Dr Rebecca Nealon will join the Department of Physics to research protoplanetary discs as one of the first nine Stephen Hawking Fellows. Announced today, the fellows will continue Professor Stephen Hawking’s legacy by furthering our understanding of the universe and communicating the wonders of science to the public. As the planets in our solar system are all aligned so their orbits are in one plane, we might imagine that discs where planets are formed around other stars are also aligned. However, recent observations have shown that there are a number of systems where this is not the case. Dr Nealon’s research will focus on how these discs are created and evolve as well as their potential impact on planet formation, leading to a more comprehensive picture of disc and planet formation.
Farzana Meru from the Astronomy and Astrophysics group will be swapping simulations for legislation when she visits Matt Western MP at the Houses of Parliament and Whitehall for a week in Westminster. The week (2 – 6 March) is part of a unique pairing scheme run by the Royal Society with support from the Government Office of Science.
During her visit, Farzana will shadow Mr Western, who is Member of Parliament for Warwick and Leamington, and learn about his work. As well as attending seminars and panel discussions about how evidence is used in policy making, Farzana will attend a mock Select Committee.
The department is pleased to confirm that the following staff have been awarded promotions as of 1 June 2020 (new position in brackets):
Animesh Datta (Reader)
Nick Hine (Reader)
James Lloyd-Hughes (Reader)
James McCormac (Senior Research Fellow)
Michael Pounds (Associate Professor)
Dimitri Veras (Associate Professor)
Congratulations to all.
Warwick Physics has a small number of work experience placements available every year for students in Years 10-12.
For the 2019/20 academic year, these placements will take place between 14-17 April 2020.
Head to https://warwick.ac.uk/fac/sci/physics/intranet/work_experience for more information, including how to apply.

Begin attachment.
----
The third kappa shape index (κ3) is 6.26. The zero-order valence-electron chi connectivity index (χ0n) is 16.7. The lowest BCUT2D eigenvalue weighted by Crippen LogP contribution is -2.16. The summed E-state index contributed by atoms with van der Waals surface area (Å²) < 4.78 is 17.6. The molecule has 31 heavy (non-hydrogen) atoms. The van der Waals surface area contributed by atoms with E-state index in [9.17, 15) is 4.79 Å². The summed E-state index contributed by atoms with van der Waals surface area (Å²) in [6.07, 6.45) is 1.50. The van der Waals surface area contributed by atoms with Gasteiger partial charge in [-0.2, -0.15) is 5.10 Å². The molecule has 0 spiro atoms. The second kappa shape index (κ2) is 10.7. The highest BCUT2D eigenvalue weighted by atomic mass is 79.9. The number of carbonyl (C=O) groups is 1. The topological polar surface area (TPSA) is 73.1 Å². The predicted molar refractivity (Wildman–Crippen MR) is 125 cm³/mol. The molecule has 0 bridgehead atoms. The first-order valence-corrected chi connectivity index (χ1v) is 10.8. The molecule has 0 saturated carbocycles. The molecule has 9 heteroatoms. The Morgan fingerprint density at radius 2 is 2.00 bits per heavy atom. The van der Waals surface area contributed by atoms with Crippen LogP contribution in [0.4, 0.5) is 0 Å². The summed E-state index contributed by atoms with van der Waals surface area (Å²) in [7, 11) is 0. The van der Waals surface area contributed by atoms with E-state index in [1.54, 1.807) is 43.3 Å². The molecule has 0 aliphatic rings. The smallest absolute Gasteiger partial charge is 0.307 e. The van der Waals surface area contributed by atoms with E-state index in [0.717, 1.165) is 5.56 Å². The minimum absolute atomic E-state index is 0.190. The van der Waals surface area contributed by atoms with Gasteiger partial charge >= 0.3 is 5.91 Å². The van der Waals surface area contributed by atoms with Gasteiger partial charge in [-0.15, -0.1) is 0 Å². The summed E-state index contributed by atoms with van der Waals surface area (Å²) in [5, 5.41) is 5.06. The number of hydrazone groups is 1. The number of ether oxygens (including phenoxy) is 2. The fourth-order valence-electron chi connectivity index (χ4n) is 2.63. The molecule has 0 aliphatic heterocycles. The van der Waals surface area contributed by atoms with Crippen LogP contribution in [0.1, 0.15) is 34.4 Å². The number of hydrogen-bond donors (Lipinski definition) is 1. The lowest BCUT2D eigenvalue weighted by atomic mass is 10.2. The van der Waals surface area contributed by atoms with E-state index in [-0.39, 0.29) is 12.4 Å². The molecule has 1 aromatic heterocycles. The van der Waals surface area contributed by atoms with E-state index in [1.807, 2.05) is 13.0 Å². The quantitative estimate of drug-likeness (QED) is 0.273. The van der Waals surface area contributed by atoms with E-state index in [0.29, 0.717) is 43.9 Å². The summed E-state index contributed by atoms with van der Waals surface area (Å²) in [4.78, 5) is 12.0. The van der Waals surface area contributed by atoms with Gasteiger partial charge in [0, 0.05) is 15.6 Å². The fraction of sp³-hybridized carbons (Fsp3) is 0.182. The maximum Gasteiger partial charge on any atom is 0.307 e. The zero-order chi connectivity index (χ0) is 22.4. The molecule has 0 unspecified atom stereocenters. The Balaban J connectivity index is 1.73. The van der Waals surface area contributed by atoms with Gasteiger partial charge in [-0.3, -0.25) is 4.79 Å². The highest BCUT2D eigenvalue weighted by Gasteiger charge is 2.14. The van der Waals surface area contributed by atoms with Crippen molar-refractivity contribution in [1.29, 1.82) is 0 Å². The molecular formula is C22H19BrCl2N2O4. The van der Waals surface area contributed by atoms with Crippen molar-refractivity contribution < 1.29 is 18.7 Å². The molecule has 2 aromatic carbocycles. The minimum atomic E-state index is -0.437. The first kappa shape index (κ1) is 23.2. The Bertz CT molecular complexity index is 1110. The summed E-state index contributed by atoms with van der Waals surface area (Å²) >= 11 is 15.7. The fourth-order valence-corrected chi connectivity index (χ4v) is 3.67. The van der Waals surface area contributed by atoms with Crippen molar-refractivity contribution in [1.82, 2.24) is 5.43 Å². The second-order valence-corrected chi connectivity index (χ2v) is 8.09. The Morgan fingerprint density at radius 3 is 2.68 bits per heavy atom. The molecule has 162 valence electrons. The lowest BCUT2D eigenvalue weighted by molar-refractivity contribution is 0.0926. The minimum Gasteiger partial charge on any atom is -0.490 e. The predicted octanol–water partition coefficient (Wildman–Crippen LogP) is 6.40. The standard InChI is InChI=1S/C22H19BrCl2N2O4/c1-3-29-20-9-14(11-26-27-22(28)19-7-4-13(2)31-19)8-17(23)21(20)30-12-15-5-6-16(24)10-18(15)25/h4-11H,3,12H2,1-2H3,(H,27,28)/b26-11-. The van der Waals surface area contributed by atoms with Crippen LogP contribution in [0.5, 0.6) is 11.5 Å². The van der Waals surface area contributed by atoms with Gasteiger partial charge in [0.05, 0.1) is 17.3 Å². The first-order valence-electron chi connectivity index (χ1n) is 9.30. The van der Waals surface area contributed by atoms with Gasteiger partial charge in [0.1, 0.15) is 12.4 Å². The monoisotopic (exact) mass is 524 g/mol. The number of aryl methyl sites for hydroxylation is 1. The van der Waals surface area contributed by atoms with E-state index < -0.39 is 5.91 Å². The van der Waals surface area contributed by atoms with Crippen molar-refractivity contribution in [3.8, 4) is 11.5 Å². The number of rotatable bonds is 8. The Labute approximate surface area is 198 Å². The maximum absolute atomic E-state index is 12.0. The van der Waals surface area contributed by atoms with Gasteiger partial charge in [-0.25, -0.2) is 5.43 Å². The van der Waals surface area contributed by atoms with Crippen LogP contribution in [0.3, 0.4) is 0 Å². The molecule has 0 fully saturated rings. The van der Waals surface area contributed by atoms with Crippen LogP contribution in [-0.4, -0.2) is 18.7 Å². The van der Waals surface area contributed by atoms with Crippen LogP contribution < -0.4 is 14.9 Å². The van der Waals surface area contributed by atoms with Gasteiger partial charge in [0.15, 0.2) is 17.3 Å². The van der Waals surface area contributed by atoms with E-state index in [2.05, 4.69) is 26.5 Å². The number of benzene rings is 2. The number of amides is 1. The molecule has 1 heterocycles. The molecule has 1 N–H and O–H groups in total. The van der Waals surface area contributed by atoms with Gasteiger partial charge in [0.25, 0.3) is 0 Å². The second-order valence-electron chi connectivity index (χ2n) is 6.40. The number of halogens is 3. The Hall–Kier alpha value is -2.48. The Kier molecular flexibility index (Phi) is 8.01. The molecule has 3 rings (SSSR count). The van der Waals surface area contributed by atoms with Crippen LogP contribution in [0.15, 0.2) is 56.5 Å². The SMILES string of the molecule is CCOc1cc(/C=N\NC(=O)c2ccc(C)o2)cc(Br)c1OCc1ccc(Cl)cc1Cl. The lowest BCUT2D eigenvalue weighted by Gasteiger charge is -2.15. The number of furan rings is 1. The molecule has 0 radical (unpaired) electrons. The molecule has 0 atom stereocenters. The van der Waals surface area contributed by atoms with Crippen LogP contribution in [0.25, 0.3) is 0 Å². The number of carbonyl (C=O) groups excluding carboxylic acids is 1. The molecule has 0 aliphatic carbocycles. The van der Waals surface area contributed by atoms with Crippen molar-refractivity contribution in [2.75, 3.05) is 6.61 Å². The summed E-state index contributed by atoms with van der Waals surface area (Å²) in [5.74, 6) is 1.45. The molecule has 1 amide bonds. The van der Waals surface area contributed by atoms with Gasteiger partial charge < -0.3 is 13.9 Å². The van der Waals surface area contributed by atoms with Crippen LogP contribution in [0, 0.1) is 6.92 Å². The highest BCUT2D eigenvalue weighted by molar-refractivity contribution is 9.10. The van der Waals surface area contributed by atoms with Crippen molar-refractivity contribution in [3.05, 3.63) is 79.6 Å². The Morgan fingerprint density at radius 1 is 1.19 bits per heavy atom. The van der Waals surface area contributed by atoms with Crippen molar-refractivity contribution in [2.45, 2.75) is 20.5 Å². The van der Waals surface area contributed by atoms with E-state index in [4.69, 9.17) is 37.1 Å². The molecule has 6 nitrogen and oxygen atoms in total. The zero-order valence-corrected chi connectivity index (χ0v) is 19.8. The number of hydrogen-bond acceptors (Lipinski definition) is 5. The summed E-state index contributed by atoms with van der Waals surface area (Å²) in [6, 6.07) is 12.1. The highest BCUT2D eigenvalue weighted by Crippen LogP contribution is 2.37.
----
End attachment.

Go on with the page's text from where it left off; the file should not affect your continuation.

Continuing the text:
First direct observation of a torsional Alfvén oscillation in the corona of the Sun
Torsional Alfvén waves are promising candidates for transporting energy from the solar surface into the corona and have been theoretically predicted for decades. However, their detection is notoriously difficult and so far has mostly relied on indirect signatures.
Imaging and spectral data from the space-based IRIS observatory has been used to study a surge of cool solar plasma in the corona above the East limb of the Sun. The surge has been triggered by the magnetic reconnection of open and closed magnetic fields. Using imaging and spectral information the tell-tale torsional signatures of plasma rotation of alternating sense have been revealed.
This discovery was made by scientists from the University of Warwick's Physics Department and the University of Oslo's Rosseland Centre for Solar Physics and has been published this month as a letter in the journal of Astronomy and Astrophysics. This study provides the first direct observational evidence that magnetic reconnection leads to the generation of large-scale torsional Alfvén waves in the solar corona.
Petra Kohutova, Erwin Verwichte, and Clara Froment 2020, A&A, 633, L6
Marin Alexe wins Humboldt Research Award
Marin Alexe of the Functional Electronic Materials group has received a prestigious Humboldt Research Award, recognising the breadth and depth of his research career in Condensed Matter Physics. Marin will work with academics in Germany to undertake research projects at the Martin Luther University, Halle/Saale and Technical University, Darmstadt.
Further information can be found at http://www.humboldt-foundation.de/web/programmes-by-target-group.html